"United" Nations Human Rights The Camps

U.N. Envoy: N. Korea Sends Handicapped to Camps

[Update:   Welcome Powerline readers!]

Since I began blogging about North Korea, one of my core philosophies  has been  that nukes, diplomacy, and human rights aren’t logically separable. That’s because you deal with governments that possess a basic regard for human life differently from those that lack one. Governments in the first category share our desire to preserve life by avoiding war. Governments in the second category seek only to preserve and expand their own power; their motivations are not  like our own. This distinction has been lost on plenty of people who mirror-image the North Koreans as fundamentally reasonable. If this doesn’t tell us just what we’re up against, I don’t know what will.

The North Korean government rounds up disabled people and sends them out of the capital, Pyongyang, to special camps, where they are sorted by handicap and subjected to “subhuman conditions,” the United Nations has reported.

Vitit Muntarbhorn, a special UN rapporteur for human rights in North Korea and the author of the report, cited reports from defectors who said the mentally disabled were sent to camps known as “Ward 49.” Other camps exist for dwarfs, who may marry but are barred from having children.

“To date, the situation facing those with disabilities has presented a very disconcerting picture,” Muntarbhorn wrote in the report detailing what he said were rampant human rights abuses in North Korea. The report was released Thursday.         

Those violations include torture, the refusal to give food aid to citizens and harsh punishments for those trying to flee the country, the report said.         

Emphasis mine. I guess this is just getting hard to deny. The North Koreans refused to let Muntarbhorn in, so he had to rely on reports that rely on the accounts of defectors.

The finding that North Korea was putting away the disabled was published by the Korea Institute for National Unification, a South Korean government organization, in a 2005 report that got little international attention.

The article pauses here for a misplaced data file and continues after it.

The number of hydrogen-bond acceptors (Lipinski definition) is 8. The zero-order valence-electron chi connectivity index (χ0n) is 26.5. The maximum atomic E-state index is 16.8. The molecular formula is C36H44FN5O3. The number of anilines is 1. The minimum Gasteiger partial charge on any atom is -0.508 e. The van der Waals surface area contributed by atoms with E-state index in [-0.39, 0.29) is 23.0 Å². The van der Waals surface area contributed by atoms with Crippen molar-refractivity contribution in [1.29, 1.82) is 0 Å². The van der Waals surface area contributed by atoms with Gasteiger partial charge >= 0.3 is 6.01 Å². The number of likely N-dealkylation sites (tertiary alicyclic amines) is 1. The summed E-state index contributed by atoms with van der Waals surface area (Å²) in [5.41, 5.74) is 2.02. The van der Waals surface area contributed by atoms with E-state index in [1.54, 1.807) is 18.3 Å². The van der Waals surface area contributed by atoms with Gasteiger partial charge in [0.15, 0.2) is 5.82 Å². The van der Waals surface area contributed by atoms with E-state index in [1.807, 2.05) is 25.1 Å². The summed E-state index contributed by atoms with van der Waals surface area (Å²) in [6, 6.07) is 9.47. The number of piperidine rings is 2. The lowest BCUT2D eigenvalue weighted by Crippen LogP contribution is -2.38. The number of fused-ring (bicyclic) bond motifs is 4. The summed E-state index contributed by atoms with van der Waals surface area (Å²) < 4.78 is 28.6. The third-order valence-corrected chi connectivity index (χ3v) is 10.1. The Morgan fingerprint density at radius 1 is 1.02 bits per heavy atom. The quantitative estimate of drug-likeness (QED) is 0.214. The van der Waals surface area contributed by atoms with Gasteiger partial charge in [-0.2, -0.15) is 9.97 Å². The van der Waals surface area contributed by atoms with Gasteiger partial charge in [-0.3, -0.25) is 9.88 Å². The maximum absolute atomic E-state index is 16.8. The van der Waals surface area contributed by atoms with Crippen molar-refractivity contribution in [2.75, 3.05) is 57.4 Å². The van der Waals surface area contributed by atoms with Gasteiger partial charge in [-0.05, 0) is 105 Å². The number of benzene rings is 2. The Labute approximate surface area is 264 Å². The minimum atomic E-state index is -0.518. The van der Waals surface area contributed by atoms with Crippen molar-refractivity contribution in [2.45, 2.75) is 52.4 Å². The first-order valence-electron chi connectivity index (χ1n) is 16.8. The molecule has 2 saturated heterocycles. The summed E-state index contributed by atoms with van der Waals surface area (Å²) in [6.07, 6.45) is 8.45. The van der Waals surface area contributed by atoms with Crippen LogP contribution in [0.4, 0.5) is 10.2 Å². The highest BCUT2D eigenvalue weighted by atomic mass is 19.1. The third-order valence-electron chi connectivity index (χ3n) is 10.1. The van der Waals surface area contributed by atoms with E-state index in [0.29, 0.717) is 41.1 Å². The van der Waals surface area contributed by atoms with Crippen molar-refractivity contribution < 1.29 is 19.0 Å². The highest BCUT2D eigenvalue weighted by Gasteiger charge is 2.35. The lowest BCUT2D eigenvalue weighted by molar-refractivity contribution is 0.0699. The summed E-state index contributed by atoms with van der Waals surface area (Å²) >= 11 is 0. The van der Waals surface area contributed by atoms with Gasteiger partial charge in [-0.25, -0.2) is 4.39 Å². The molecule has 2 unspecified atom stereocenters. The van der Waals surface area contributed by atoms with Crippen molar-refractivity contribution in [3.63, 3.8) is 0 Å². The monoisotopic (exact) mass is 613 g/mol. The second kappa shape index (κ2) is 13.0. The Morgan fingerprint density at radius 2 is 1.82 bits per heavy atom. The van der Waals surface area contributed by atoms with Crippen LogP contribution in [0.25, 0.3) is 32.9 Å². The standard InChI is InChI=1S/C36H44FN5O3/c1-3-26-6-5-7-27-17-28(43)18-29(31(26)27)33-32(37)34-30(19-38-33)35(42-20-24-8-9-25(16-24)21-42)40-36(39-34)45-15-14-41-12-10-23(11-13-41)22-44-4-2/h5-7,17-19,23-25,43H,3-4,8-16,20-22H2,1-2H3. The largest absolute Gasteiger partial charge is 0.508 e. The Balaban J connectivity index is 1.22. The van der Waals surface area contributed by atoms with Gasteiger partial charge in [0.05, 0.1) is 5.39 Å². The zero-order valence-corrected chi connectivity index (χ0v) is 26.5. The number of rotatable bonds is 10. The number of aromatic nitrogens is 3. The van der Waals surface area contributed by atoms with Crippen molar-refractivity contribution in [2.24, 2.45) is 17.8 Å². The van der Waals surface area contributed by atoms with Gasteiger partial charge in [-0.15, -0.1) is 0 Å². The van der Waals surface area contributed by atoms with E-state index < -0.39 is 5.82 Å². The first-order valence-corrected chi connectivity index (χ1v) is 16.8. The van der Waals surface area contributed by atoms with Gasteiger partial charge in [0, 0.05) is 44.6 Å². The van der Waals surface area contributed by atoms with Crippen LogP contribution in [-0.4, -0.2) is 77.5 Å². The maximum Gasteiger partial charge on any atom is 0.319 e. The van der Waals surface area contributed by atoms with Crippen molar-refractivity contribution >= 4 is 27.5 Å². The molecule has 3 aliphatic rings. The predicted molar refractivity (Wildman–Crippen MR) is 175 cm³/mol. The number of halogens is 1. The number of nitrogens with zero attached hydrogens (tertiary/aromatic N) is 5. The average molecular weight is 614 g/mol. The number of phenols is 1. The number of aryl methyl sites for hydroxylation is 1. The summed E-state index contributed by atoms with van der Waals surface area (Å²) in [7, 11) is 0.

Citing that report, Muntarbhorn said the disabled were sent to camps and sorted according to their physical deformity or handicap. “It is reported that those with disabilities are sent away from the capital city,” he wrote, “and particularly those with mental disabilities are detained in areas or camps known as ‘Ward 49’ with harsh and subhuman conditions.”

The institute’s report said: “North Korean authorities are practicing merciless discrimination against handicapped persons.”         

He also discusses the allegations of racial infanticide, although his report substitutes the euphemism, “dire impact on the babies or children of the relationship.” Yes, I suppose rape is a relationship of sorts. He also notes the collective punishment of children along with their parents. It’s all very belated, but I suppose it’s a lot better than what the U.N. has done so far: nothing.

In his graphic novel, Pyongyang: A Journey in North Korea, Guy DeLisle wonders where the handicapped people all went. His guides answer that all North Koreans are born strong and healthy. Until North Korea’s camps are opened to the world and our worst fears are proven wrong, we may have our answer. I hope the U.N. will continue its work by giving us answers on two more outstanding allegations: the use of the handicapped (including infants) for biowar experiments, and the killing of political prisoners in gas chambers for chemical weapons testing.

If Ban Ki-Moon is thinking about appointing anyone but Muntarbhorn as a permanent Special Envoy on North Korea, I’d be inclined to suspect a whitewash. Unlike Ban’s colleagues in the South Korean government, Muntarbhorn isn’t willing to give North Korea the benefit of whatever doubts it intentionally creates. North Korea’s possession of nuclear weapons is not news. We’ve known it for more than a decade. This is news, because of what it says about just what’s stopping the North Koreans from using them. The answer is: not as much as many assume.


  1. Not to compare apples to oranges, but to compare fruit to fruit:
    The South Koreans send their handicapped away too. I have been here for 8 straight years and I rarely see anyone you’d think was handicapped. Deaf or blind children are sent to orphanages and ultimately end up in a sort of endentured servitude to whomever feeds/houses them for the rest of their life doing menial labor. I read a report on this years ago, but have no statistics. I will post a link when I find it. So from here I will go with personal experience.
    There are handicapped parking places and accessable entries all over SK, but you never see anyone using these. And the folks I have seen using the parking spaces don’t appear to me to be in a state I’d call handicapped. I can count on one hand how many SK I have seen in a wheel chair in 8 years. There is a handicapped man who hangs out around a local bus station + for the most part the bus drivers treat him very well, but that is the only openly handicapped person I have seen that wasn’t treated like the plague.
    My point, I guess, is that the SK has a similar (while not as brutal) culture of handling their handicapped and thus would naturally be simpathetic to this type of human rights violation. So I definetly wouldn’t think this was ever going to make Mr. Ban’s “To Do List”.



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